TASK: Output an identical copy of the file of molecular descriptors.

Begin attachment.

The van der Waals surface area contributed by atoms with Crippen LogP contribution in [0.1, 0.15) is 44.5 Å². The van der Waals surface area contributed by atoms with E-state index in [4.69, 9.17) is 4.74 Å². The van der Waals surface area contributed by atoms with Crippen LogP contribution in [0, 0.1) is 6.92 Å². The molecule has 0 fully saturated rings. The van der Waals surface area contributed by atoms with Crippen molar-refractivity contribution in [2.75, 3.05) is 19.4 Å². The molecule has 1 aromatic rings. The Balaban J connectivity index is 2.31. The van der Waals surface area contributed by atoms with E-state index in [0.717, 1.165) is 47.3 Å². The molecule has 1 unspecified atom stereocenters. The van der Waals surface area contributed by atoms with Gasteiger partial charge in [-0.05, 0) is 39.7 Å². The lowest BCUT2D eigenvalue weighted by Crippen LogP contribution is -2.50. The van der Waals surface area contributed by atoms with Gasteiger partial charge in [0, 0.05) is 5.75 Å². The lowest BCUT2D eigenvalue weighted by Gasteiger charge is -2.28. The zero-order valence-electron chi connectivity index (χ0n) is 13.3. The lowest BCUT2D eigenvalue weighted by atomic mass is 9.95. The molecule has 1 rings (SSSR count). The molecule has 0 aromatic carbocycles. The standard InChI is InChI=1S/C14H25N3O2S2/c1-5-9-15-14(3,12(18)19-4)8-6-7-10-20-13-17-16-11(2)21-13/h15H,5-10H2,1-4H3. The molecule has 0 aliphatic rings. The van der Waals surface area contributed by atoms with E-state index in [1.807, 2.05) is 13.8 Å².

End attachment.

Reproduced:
The van der Waals surface area contributed by atoms with Crippen LogP contribution in [0.1, 0.15) is 44.5 Å². The van der Waals surface area contributed by atoms with E-state index in [4.69, 9.17) is 4.74 Å². The van der Waals surface area contributed by atoms with Crippen LogP contribution in [0, 0.1) is 6.92 Å². The molecule has 0 fully saturated rings. The van der Waals surface area contributed by atoms with Crippen molar-refractivity contribution in [2.75, 3.05) is 19.4 Å². The molecule has 1 aromatic rings. The Balaban J connectivity index is 2.31. The van der Waals surface area contributed by atoms with E-state index in [0.717, 1.165) is 47.3 Å². The molecule has 1 unspecified atom stereocenters. The van der Waals surface area contributed by atoms with Gasteiger partial charge in [-0.05, 0) is 39.7 Å². The lowest BCUT2D eigenvalue weighted by Crippen LogP contribution is -2.50. The van der Waals surface area contributed by atoms with Gasteiger partial charge in [0, 0.05) is 5.75 Å². The lowest BCUT2D eigenvalue weighted by Gasteiger charge is -2.28. The zero-order valence-electron chi connectivity index (χ0n) is 13.3. The lowest BCUT2D eigenvalue weighted by atomic mass is 9.95. The molecule has 1 rings (SSSR count). The molecule has 0 aromatic carbocycles. The standard InChI is InChI=1S/C14H25N3O2S2/c1-5-9-15-14(3,12(18)19-4)8-6-7-10-20-13-17-16-11(2)21-13/h15H,5-10H2,1-4H3. The molecule has 0 aliphatic rings. The van der Waals surface area contributed by atoms with E-state index in [1.807, 2.05) is 13.8 Å².